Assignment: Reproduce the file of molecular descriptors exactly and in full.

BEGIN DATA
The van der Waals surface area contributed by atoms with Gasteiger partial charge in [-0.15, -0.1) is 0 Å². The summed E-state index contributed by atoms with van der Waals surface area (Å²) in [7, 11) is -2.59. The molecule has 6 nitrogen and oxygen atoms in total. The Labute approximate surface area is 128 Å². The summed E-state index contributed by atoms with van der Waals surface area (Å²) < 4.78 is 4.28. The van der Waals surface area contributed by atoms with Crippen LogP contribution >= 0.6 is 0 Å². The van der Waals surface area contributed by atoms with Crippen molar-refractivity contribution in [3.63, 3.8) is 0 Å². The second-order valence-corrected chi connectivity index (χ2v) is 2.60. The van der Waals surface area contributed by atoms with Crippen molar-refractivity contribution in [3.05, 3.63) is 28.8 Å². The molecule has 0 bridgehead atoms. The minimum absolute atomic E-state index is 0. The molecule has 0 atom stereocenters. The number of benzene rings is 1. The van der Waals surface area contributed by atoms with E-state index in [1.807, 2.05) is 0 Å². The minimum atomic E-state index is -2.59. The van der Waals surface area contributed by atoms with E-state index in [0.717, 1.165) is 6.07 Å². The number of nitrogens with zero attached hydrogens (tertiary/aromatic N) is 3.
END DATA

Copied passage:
The van der Waals surface area contributed by atoms with Gasteiger partial charge in [-0.15, -0.1) is 0 Å². The summed E-state index contributed by atoms with van der Waals surface area (Å²) in [7, 11) is -2.59. The molecule has 6 nitrogen and oxygen atoms in total. The Labute approximate surface area is 128 Å². The summed E-state index contributed by atoms with van der Waals surface area (Å²) < 4.78 is 4.28. The van der Waals surface area contributed by atoms with Crippen LogP contribution >= 0.6 is 0 Å². The van der Waals surface area contributed by atoms with Crippen molar-refractivity contribution in [3.63, 3.8) is 0 Å². The second-order valence-corrected chi connectivity index (χ2v) is 2.60. The van der Waals surface area contributed by atoms with Crippen molar-refractivity contribution in [3.05, 3.63) is 28.8 Å². The molecule has 0 bridgehead atoms. The minimum absolute atomic E-state index is 0. The molecule has 0 atom stereocenters. The number of benzene rings is 1. The van der Waals surface area contributed by atoms with E-state index in [1.807, 2.05) is 0 Å². The minimum atomic E-state index is -2.59. The van der Waals surface area contributed by atoms with E-state index in [0.717, 1.165) is 6.07 Å². The number of nitrogens with zero attached hydrogens (tertiary/aromatic N) is 3.